Hotel owner discriminated against Hispanic workers: lawsuit

Hotel owner discriminated against Hispanic workers: lawsuit

An owner of a hotel based in Taos, New Mexico, called Hispanic workers racial slurs and didn't allow them to use their real names at work, a lawsuit says.

An owner of a hotel based in Taos, New Mexico, called Hispanic workers racial slurs and didn’t allow them to use their real names at work, a lawsuit says.

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The owner of a hotel banned workers from speaking Spanish and didn’t allow them to use their real names on the job, according to a lawsuit filed in New Mexico.

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A Taos hotel, which was formerly known as Whitten Inn, now must pay $87,000 as part of a settlement, according to a June 27 news release from the U.S. Equal Employment Opportunity Commission.

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The commission filed a lawsuit against the hotel company in 2014 after multiple workers said they were discriminated against by the hotel’s owner, according to the complaint. At the time of the lawsuit’s filing, the hotel had locations in Taos, New Mexico; Abilene, Texas; and Santee, South Carolina, according to the complaint.

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During a 2009 meeting at the hotel in Taos, which is about 130 miles northeast of Albuquerque, the owner announced a rule that employees were not allowed to speak Spanish around him because he did not understand it, the complaint says.

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He also set different standards for Hispanic employees and white employees, the complaint says. Hispanic employees were required to complete their duties within “unreasonably short time periods” while white employees were not required to do so, the complaint says.

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The owner required Hispanic employees to park farther away from the hotel entrance while allowing a white housekeeper to park in a more convenient space, the complaint says.

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A lawyer representing the hotel did not immediately respond to a request for comment from McClatchy News on June 28. A message left for the hotel’s supervisor was not returned.

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In August 2009, the owner told a front desk agent that he had to start working in maintenance and housekeeping because of his accent, the complaint says.

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That same month, he told a worker named Marcos to use the name “Mark” at work, the complaint says.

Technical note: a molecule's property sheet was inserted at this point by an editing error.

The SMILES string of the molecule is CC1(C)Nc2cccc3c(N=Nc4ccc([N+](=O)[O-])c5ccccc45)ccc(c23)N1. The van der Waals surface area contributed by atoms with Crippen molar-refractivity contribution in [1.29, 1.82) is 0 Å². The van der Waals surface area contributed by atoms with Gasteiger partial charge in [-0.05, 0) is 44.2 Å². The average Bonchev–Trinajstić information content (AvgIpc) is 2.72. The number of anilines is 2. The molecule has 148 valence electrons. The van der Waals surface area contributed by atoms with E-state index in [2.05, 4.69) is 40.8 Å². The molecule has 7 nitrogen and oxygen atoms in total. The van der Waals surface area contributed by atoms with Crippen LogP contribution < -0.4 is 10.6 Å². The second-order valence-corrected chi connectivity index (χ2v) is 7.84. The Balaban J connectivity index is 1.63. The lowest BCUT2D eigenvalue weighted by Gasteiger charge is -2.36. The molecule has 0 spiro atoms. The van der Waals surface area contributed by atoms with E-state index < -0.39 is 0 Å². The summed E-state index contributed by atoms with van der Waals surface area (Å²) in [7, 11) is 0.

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In another instance, a worker named Roberto “was told to go by ‘Robert’ because his name sounded ‘too ethnic,’” the complaint says.

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The hotel owner also called Hispanic and Black employees racial slurs and paid several Hispanic workers their final checks in rolled pennies, the complaint says.

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An employee handbook that was put in effect at every Whitten Inn hotel told employees that their hair needed to be “styled” and that they could not use “braids, extensions and wigs,” the complaint says.

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The money paid by the hotel in the settlement will go to the people who were affected by the discrimination, according to the U.S. Equal Employment Opportunity Commission.

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Many employees of the hotel were forced to quit or fired after complaining about their treatment, refusing to use “anglicized” names or continuing to speak Spanish, the release says.

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“Attempts to anglicize the work environment by not allowing Hispanic workers to use their given names or speak in their native tongue with Spanish-speaking customers alienated the Hispanic workforce and created a hostile work environment,” Christina Vigil Frazier, the commission’s assistant regional attorney, said in a statement.

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Madeleine List is a McClatchy National Real-Time reporter. She has reported for the Cape Cod Times and the Providence Journal.

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